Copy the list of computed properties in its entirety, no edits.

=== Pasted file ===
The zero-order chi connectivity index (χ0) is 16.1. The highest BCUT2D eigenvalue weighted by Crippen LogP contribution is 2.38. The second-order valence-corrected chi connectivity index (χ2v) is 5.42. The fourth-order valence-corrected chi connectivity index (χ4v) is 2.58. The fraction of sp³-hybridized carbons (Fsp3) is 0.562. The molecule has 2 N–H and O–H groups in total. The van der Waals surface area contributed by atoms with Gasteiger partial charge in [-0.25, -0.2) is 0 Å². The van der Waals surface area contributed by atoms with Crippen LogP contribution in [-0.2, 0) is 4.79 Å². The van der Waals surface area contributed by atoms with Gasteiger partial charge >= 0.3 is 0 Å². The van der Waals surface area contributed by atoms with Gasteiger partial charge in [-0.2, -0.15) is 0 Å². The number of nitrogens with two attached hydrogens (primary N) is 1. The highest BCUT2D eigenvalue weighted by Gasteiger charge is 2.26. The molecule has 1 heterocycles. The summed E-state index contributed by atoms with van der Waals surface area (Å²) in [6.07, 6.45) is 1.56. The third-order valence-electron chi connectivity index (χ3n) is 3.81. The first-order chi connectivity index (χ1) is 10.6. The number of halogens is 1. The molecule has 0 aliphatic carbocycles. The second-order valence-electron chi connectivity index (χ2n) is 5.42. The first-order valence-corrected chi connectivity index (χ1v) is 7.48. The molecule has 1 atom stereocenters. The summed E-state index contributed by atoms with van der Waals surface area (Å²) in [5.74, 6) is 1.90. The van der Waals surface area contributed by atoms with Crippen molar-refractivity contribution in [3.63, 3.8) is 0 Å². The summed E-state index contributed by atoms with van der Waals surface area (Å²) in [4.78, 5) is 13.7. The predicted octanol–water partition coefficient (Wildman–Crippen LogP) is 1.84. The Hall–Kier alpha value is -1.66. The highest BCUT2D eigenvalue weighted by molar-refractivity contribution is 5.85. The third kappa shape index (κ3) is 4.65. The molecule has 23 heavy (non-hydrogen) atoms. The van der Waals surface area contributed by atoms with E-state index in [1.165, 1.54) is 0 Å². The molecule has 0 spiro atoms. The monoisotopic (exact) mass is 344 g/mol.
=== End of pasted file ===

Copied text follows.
The zero-order chi connectivity index (χ0) is 16.1. The highest BCUT2D eigenvalue weighted by Crippen LogP contribution is 2.38. The second-order valence-corrected chi connectivity index (χ2v) is 5.42. The fourth-order valence-corrected chi connectivity index (χ4v) is 2.58. The fraction of sp³-hybridized carbons (Fsp3) is 0.562. The molecule has 2 N–H and O–H groups in total. The van der Waals surface area contributed by atoms with Gasteiger partial charge in [-0.25, -0.2) is 0 Å². The van der Waals surface area contributed by atoms with Crippen LogP contribution in [-0.2, 0) is 4.79 Å². The van der Waals surface area contributed by atoms with Gasteiger partial charge >= 0.3 is 0 Å². The van der Waals surface area contributed by atoms with Gasteiger partial charge in [-0.2, -0.15) is 0 Å². The number of nitrogens with two attached hydrogens (primary N) is 1. The highest BCUT2D eigenvalue weighted by Gasteiger charge is 2.26. The molecule has 1 heterocycles. The summed E-state index contributed by atoms with van der Waals surface area (Å²) in [6.07, 6.45) is 1.56. The third-order valence-electron chi connectivity index (χ3n) is 3.81. The first-order chi connectivity index (χ1) is 10.6. The number of halogens is 1. The molecule has 0 aliphatic carbocycles. The second-order valence-electron chi connectivity index (χ2n) is 5.42. The first-order valence-corrected chi connectivity index (χ1v) is 7.48. The molecule has 1 atom stereocenters. The summed E-state index contributed by atoms with van der Waals surface area (Å²) in [5.74, 6) is 1.90. The van der Waals surface area contributed by atoms with Crippen molar-refractivity contribution in [3.63, 3.8) is 0 Å². The summed E-state index contributed by atoms with van der Waals surface area (Å²) in [4.78, 5) is 13.7. The predicted octanol–water partition coefficient (Wildman–Crippen LogP) is 1.84. The Hall–Kier alpha value is -1.66. The highest BCUT2D eigenvalue weighted by molar-refractivity contribution is 5.85. The third kappa shape index (κ3) is 4.65. The molecule has 23 heavy (non-hydrogen) atoms. The van der Waals surface area contributed by atoms with E-state index in [1.165, 1.54) is 0 Å². The molecule has 0 spiro atoms. The monoisotopic (exact) mass is 344 g/mol.